From 2001 to 2006, Freddy Garcia posted six consecutive seasons with 200 or more innings pitched, and while he wasn’t an ace, he was an above average durable starting pitcher. That skillset helped him earn about $45 million during his three arbitration seasons and the three years of free agency that the White Sox bought after acquiring him from Seattle. He was a valued asset for his durability and consistency.
Then, in 2007, his shoulder started hurting. He tried to pitch through it, but his performance suffered, and finally he underwent season ending shoulder surgery in August. As damaged goods, he was only able to land a minor league contract with the Tigers for 2008, and that began a pattern that continues to this day.
Garcia didn’t pitch much in 2008, so he entered the following off-season with health risks still looming. The Mets were the team to take a shot on him with a minor league deal this time round, but he didn’t make the club out of spring training and was lousy in a few Triple-A tune-ups, so they let him go at the end of April. He remained unemployed for six weeks, when the White Sox brought him back to Chicago with a minor league deal that also contained a $1 million team option for 2010. He gave them nine solid starts down the stretch, so they exercised the option and brought him back for the following season at a team friendly price.
After another decent but unspectacular year in 2010, Garcia once again had to sign a minor league contract for 2011, taking a non-guaranteed deal from the Yankees. He ended up giving them 147 innings with an ERA- of 86, the best results he’d gotten since his shoulder surgery. The Yankees rewarded him with a Major League contract for 2012, giving him a $4 million base salary. He predictably regressed after posting an ERA that was well below his FIP/xFIP in the prior year, and went back into the free agent bin this winter looking for another minor league deal with a chance to make a big league team out of spring training.
This time around, it’s going to be the Padres betting a non-guaranteed, low dollar contract on Freddy Garcia, as they’ll pay him a base salary of $1.3 million if he makes the team. And, given what we know about Garcia as a pitcher, there’s every reason to believe he’s going to just continue to be the perfectly acceptable rotation bargain that he’s been for the last four years.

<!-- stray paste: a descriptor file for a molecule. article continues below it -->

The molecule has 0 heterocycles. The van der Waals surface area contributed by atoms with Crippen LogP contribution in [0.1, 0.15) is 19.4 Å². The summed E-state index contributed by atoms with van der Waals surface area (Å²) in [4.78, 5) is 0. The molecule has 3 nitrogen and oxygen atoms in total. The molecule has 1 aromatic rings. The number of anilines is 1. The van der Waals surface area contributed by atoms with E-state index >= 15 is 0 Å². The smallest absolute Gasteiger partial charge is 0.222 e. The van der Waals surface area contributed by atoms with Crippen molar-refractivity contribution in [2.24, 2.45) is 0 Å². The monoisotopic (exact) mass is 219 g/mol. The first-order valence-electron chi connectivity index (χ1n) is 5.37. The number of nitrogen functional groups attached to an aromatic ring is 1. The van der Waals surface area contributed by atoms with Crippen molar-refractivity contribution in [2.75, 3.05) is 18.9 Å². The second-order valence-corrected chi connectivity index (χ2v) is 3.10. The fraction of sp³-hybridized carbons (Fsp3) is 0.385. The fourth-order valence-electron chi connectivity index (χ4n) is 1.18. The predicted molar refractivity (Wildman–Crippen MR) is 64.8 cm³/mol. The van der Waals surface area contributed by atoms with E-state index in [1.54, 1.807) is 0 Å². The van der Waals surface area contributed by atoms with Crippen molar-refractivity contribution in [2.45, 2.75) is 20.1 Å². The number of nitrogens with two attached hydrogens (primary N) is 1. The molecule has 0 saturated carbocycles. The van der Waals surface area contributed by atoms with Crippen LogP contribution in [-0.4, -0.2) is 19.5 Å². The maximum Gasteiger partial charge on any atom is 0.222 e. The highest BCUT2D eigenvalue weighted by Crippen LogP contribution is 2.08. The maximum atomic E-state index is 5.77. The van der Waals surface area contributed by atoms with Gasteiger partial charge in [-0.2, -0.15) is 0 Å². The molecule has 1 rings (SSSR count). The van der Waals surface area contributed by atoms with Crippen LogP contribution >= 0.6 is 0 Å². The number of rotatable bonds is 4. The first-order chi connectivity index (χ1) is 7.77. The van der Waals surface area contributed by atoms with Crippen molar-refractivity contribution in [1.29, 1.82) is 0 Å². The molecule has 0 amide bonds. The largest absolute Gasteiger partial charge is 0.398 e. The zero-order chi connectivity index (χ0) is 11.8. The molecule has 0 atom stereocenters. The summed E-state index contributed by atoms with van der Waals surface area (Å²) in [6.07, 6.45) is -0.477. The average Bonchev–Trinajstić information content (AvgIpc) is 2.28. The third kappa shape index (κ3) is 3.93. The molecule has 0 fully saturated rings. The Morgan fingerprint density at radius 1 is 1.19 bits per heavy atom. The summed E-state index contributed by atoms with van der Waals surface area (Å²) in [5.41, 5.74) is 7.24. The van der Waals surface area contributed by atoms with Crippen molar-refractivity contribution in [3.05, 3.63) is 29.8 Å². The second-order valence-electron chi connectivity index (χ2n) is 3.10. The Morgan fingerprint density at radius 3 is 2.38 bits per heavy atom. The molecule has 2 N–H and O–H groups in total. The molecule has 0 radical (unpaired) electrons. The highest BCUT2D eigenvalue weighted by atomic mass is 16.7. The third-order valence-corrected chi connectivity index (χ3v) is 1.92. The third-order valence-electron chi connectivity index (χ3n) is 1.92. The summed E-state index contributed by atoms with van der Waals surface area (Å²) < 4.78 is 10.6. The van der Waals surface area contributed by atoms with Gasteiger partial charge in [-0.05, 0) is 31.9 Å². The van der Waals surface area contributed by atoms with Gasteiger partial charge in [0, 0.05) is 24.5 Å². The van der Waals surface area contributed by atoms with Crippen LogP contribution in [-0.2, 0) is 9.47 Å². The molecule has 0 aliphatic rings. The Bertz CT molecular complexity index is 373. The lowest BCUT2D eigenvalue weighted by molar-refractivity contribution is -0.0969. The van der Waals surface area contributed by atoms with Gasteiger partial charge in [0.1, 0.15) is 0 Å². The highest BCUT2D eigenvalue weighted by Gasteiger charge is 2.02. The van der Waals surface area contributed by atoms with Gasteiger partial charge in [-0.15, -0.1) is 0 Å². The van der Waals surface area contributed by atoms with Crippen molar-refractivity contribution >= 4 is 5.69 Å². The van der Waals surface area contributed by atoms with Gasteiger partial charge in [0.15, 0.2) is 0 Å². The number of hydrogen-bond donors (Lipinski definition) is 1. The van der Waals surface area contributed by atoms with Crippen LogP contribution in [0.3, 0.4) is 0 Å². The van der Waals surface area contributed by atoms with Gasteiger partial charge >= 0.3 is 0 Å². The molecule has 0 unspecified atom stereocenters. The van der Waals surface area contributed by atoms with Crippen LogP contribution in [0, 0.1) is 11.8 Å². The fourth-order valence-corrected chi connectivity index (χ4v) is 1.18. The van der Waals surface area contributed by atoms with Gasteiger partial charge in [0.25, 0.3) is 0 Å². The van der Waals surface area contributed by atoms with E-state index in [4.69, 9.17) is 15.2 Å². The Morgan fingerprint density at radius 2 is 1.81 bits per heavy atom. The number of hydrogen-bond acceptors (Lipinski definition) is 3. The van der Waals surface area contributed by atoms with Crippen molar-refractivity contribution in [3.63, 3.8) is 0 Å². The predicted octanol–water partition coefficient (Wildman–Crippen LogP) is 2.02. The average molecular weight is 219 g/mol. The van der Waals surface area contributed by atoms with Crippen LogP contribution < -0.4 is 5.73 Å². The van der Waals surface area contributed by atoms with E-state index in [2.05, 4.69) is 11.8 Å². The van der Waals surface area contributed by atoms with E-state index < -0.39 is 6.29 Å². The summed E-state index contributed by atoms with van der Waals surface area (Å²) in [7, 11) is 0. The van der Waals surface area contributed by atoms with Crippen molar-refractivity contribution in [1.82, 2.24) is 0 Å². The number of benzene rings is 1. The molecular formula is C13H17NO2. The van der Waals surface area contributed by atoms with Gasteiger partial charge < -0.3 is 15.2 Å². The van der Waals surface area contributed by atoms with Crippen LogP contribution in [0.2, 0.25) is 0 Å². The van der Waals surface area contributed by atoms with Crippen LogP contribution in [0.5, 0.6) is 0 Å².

Since returning from his shoulder injury in 2009, here’s Garcia’s total line:
And here are the averages for a starting pitcher over the last four years.
In terms of rate stats, Garcia has been a pretty close match to the league averages. He walks a few less, strikes out a few less, and gives up a few more home runs, but he’s also pitched in some hitter friendly ballparks, so overall, his per inning performance has been pretty solid. He hasn’t exactly been Mr. Durability anymore, but he’s still averaged 117 innings per season, even while being unemployed for the first half of the 2009 season. You can’t count on him to make 30 starts, but you can pencil him in for 20 to 25 starts and a chance to be competitive when he takes the mound.
And yet, he just keeps getting ignored. If we assume that he’s hit most of his performance bonuses, teams have paid Garcia roughly $11 million over the last four years, and he’s produced +6 WAR during that time frame. That’s less than $2 million per win. The going price during that stretch has been more than double that rate, and that’s the guaranteed money rate. Garcia has had to earn his cash by staying on the field and pitching better than expected.
You can’t build a winning team around 25 Freddy Garcias, nor should anyone try. But, for a fifth starter, Garcia’s actually pretty decent, and a lot of teams are going to go into spring training with a worse pitcher penciled into their starting rotation. Garcia will probably outpitch most of them. Garcia will probably land on the DL at some point. And then Garcia will be a free agent next winter, and likely sign another minor league contract with an invite to spring training.
That’s the deal for a guy in his mid-30s who doesn’t fit the coveted “innings eater” mold that teams like from their back-end starters, even though he out-pitches most of them every year. There’s not a ton of upside with Freddy Garcia, but these kinds of somewhat-broken-but-still-effective starters remain one of the game’s best values. Rather than splurging on 200 bad innings, the Padres found a way to add 100 decent innings to their rotation. For $1 million and change, more teams should be looking for guys like Garcia to round out their rotation. It’s better to have decent for a while than bad for the whole year, even if Major League teams don’t seem like the uncertainty these types of pitchers provide.